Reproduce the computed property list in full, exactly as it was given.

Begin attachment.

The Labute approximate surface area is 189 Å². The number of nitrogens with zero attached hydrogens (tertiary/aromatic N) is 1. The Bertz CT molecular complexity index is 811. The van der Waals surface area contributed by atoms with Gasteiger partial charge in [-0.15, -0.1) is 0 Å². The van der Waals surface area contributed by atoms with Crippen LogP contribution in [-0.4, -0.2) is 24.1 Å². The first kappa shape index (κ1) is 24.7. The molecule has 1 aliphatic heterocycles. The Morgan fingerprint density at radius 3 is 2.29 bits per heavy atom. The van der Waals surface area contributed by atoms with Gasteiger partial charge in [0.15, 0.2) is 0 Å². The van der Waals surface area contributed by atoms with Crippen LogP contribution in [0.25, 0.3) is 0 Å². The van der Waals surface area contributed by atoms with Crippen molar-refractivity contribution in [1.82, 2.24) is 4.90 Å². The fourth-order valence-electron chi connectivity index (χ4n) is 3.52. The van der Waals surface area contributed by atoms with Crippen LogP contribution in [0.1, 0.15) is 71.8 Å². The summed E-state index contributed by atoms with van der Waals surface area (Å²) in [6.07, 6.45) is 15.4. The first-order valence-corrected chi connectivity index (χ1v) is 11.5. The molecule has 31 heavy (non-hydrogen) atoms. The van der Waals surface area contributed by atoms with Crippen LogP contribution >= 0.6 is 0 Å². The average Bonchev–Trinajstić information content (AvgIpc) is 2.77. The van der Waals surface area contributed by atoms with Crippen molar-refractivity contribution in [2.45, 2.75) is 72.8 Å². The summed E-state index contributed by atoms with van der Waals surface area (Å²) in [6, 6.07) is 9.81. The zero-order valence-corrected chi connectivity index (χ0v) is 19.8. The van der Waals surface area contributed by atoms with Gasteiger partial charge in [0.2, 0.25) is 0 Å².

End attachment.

The Labute approximate surface area is 189 Å². The number of nitrogens with zero attached hydrogens (tertiary/aromatic N) is 1. The Bertz CT molecular complexity index is 811. The van der Waals surface area contributed by atoms with Gasteiger partial charge in [-0.15, -0.1) is 0 Å². The van der Waals surface area contributed by atoms with Crippen LogP contribution in [-0.4, -0.2) is 24.1 Å². The first kappa shape index (κ1) is 24.7. The molecule has 1 aliphatic heterocycles. The Morgan fingerprint density at radius 3 is 2.29 bits per heavy atom. The van der Waals surface area contributed by atoms with Gasteiger partial charge in [0.15, 0.2) is 0 Å². The van der Waals surface area contributed by atoms with Crippen LogP contribution in [0.25, 0.3) is 0 Å². The van der Waals surface area contributed by atoms with Crippen molar-refractivity contribution in [1.82, 2.24) is 4.90 Å². The fourth-order valence-electron chi connectivity index (χ4n) is 3.52. The van der Waals surface area contributed by atoms with Crippen LogP contribution in [0.1, 0.15) is 71.8 Å². The summed E-state index contributed by atoms with van der Waals surface area (Å²) in [6.07, 6.45) is 15.4. The first-order valence-corrected chi connectivity index (χ1v) is 11.5. The molecule has 31 heavy (non-hydrogen) atoms. The van der Waals surface area contributed by atoms with Crippen LogP contribution >= 0.6 is 0 Å². The average Bonchev–Trinajstić information content (AvgIpc) is 2.77. The van der Waals surface area contributed by atoms with Crippen molar-refractivity contribution in [2.45, 2.75) is 72.8 Å². The summed E-state index contributed by atoms with van der Waals surface area (Å²) in [6, 6.07) is 9.81. The zero-order valence-corrected chi connectivity index (χ0v) is 19.8. The van der Waals surface area contributed by atoms with Gasteiger partial charge in [0.2, 0.25) is 0 Å².